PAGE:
Get your own free website in less than 5 minutes at
|Send free cards to your friends at NiceCards.com!|
Ed's Home Page
Most of the following suggestions are for less-well-known books that I have enjoyed. This is not a comprehensive reading list. If you enjoy reading, you might enjoy some of the books I describe below. If there is something I've listed which you particularly enjoy, let me know, and I can probably suggest other book which you might like.
Piers Anthony, author of the popular Xanth series, has written some less well known books that I enjoyed:
The Three Musketeers, by Alexandre Dumas - The book is a whole lot better than the movie. Take care to find an unabridged version, with good illustrations. The costumes of the period are different enough that the pictures definitely add to the story.
Ivanhoe, by Sir Walter Scott - Knights in shining armor, and maidens in distress, in the time of King Richard. This is an excellent, detailed, book taking place while the Norman invasion of England was still fresh in peoples' minds. If you enjoy Ivanhoe, go to the library and search out other books by the same author.
Sir Arthur Conan Doyle, the entire Sherlock Holmes series - Sherlock Holmes is a "Consulting Detective." Be sure to begin with A Study in Scarlet and The Sign of Four, which introduce and explain Holmes and Watson. As for the rest of the stories, try to find an edition which includes the original illustrations from The Strand. (The Adventures of Sherlock Holmes was first published, one story at a time, in the London magazine The Strand.) I particularly enjoy noting little bits and pieces of life in London from a century ago.
Erle Stanley Gardner, the Perry Mason Series - Search out the earliest books. Like with the Sherlock Holmes series, they explain and develop the characters. And as with the Holmes stories, I particularly enjoy the unintended glimpses into how life was a half-century ago. Somebody else has a web page listing when the earliest Perry Mason books (click here) were published, so take note of the earliest titles and start there. Here is another good Erle Stanley Gardner Page, which also lists the books by publishing date.
Various classics are classics for a reason. I remember enjoying Treasure Island, 20,000 Leagues Under the Sea, Tom Sawyer, A Connecticut Yankee In King Arthur's Court, The Prince and the Pauper, The Call of the Wild, White Fang. Be sure you find them in unabridged editions, or you'll miss half of the enjoyment.
Jack London, author of The Call of the Wild and White Fang, wrote many other excellent books and short stories. A favorite short story of mine is To Build a Fire.
I'm not generally a fan of poetry, but I do enjoy the work of Robert W. Service. His poetry describes the Yukon of the Alaskan Gold Rush, just like Jack London. Much of his poetry is available online at the The Robert W. Service Home Page. My favorite is The Ballad of the Ice-Worm Cocktail.
Run Silent, Run Deep, by Cmdr. Edward Beach - One of my two all-time favorite books. This is a story of submarine warfare in the Pacific during World War II, told from the point of view of the submarine's captain. The book is fiction, but based on the author's personal experience. The book does have two sequels, but they are a bit more difficult to find. The author has also written several interesting non-fiction books. There is a movie of the same name, and it does follow the book very closely... but the book is better.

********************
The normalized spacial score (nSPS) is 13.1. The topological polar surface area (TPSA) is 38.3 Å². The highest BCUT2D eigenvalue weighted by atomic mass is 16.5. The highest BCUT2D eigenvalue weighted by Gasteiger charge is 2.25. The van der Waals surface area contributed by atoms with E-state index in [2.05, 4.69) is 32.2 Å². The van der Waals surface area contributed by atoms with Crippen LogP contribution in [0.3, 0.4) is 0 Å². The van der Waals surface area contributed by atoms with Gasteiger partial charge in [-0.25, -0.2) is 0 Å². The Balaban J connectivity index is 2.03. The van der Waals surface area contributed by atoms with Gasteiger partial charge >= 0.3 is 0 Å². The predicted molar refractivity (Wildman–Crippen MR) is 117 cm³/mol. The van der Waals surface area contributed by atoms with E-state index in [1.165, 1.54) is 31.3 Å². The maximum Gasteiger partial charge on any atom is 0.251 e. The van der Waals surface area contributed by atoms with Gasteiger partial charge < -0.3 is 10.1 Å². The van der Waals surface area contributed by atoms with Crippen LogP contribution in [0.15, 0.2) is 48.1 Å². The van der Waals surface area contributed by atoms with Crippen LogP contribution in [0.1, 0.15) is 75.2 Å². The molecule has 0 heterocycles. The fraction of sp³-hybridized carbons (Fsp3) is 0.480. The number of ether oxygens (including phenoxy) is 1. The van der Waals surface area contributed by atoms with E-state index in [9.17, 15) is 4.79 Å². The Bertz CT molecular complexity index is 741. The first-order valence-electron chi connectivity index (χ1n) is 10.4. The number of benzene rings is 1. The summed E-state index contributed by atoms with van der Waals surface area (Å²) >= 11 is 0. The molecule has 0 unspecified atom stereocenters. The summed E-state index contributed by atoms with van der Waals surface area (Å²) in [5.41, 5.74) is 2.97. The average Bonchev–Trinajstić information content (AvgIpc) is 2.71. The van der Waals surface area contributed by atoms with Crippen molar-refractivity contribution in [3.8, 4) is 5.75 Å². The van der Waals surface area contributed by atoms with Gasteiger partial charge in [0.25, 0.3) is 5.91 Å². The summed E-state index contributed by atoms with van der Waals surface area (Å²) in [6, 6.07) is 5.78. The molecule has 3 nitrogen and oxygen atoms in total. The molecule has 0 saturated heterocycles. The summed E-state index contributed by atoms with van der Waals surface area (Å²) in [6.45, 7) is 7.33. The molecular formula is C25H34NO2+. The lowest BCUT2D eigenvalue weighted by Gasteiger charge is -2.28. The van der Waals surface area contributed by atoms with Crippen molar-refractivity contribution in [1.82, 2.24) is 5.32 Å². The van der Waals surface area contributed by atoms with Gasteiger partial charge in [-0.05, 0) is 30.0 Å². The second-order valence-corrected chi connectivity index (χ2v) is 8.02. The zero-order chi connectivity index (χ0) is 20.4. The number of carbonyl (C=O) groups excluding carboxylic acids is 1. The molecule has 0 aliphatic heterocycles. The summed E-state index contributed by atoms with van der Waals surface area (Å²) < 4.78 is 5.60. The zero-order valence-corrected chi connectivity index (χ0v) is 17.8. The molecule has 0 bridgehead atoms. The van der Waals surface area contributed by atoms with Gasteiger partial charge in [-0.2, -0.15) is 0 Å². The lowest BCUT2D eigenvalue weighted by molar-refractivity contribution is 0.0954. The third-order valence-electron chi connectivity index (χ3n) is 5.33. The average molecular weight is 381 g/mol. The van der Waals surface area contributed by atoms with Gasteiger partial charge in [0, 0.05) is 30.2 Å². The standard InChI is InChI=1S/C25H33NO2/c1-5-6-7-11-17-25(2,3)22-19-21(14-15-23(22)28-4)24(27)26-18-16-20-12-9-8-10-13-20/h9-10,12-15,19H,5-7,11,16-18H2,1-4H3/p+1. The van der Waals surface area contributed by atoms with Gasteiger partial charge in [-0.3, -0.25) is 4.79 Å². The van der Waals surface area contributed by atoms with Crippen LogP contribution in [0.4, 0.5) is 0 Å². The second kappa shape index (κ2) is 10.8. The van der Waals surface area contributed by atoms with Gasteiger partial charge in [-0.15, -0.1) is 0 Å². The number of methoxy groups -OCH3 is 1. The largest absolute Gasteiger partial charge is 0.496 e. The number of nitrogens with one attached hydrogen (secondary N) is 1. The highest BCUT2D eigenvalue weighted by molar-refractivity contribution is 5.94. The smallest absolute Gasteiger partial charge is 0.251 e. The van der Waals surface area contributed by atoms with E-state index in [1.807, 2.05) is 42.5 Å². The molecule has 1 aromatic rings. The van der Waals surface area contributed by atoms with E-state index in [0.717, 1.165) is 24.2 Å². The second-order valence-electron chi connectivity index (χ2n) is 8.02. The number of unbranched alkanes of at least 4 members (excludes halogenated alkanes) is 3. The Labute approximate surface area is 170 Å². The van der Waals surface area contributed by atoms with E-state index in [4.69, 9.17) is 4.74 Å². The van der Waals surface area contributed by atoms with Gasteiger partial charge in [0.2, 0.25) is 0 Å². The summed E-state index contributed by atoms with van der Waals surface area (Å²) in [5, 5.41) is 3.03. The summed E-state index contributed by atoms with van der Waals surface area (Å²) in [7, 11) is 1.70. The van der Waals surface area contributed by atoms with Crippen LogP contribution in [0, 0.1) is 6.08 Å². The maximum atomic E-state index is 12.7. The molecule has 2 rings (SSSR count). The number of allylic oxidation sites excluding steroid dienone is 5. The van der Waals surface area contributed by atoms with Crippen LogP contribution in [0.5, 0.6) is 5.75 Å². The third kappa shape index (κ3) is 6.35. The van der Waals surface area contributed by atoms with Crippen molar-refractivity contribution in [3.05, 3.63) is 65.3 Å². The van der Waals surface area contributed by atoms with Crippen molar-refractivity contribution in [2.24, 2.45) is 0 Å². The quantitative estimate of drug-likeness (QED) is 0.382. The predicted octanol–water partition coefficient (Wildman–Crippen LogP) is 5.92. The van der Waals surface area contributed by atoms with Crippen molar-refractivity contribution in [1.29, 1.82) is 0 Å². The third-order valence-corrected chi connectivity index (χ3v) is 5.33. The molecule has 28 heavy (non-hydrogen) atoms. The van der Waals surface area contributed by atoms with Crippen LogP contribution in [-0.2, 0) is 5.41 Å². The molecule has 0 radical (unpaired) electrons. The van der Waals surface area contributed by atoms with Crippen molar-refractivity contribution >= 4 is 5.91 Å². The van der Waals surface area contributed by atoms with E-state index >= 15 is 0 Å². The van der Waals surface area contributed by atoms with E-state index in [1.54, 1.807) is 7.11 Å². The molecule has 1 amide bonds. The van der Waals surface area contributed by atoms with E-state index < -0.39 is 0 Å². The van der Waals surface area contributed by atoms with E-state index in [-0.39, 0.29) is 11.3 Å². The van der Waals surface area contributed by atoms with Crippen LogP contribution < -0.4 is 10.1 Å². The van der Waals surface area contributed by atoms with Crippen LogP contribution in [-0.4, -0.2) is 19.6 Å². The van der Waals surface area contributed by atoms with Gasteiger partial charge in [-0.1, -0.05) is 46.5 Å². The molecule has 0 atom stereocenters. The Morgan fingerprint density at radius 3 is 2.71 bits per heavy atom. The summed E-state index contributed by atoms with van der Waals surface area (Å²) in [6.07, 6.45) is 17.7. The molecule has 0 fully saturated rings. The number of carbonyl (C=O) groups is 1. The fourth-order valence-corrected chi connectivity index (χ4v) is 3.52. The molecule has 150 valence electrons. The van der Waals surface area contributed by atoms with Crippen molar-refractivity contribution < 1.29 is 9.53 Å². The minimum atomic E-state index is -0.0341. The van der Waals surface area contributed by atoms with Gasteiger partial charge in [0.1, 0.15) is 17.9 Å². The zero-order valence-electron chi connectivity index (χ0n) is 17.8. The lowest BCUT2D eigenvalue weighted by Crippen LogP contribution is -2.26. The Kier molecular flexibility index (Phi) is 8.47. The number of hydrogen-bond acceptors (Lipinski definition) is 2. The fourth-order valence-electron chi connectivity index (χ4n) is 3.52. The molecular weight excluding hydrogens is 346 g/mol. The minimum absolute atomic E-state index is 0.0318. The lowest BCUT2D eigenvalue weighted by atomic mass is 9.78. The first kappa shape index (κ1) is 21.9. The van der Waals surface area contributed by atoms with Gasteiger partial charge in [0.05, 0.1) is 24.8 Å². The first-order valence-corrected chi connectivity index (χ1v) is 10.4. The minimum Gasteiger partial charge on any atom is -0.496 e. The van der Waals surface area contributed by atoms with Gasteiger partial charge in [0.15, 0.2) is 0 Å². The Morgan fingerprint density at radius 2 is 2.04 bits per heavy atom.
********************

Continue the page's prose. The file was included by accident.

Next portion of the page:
The Virginian, by Owen Wister - The other of my two all-time favorite books. I don't like Westerns too often. (I did enjoy Shane.) This story takes place in Wyoming of the 1880's, and is the classic Western. Try to find an edition of the book that includes the original line drawings by C.M. Russell. I could go on and on about this book, but... Just Read It.
Alistair MacLean wrote a couple of dozen books, and I greatly enjoy them all. Several of them have been turned into movies (Breakheart Pass, The Guns of Navarone, Ice Station Zebra, Where Eagles Dare, and I can't think of any others at the moment).
The Hunt For Red October, by Tom Clancy - the best submarine book since Run Silent, Run Deep. This is my favorite Clancy book, followed by Patriot Games. But do read Run Silent, Run Deep first, if at all possible. It will give you a far greater appreciation of The Hunt For Red October. And again, forget the movie; the book is far far better.
I might also suggest Whip by Martin Caidin. It's the fictional story of a World War II medium-bomber squadron, though it's really about their leader Bill Russell, nicknamed Whip. It's a fascinating, compelling, story, though it has a bit of rough language - perfectly normal for its South Pacific wartime setting, but the language is there.
Ben Hur, by Lew Wallace - You may have seen the movie, which contains the best chariot race of all time. The book is long and rather slow to start, but well worth it. The story takes place at the time of Christ. Ben Hur is discredited and sentenced to a galley, but eventually becomes the chariot racer for an Arab's team of horses.
The Silver Chalice, by Thomas Costain - Also set in the time of Christ, it's about a silversmith's apprentice. He eventually creates the chalice (the framework holding the cup) used in Christ's Last Supper. Costain, if I recall rightly, wrote several other excellent historical novels.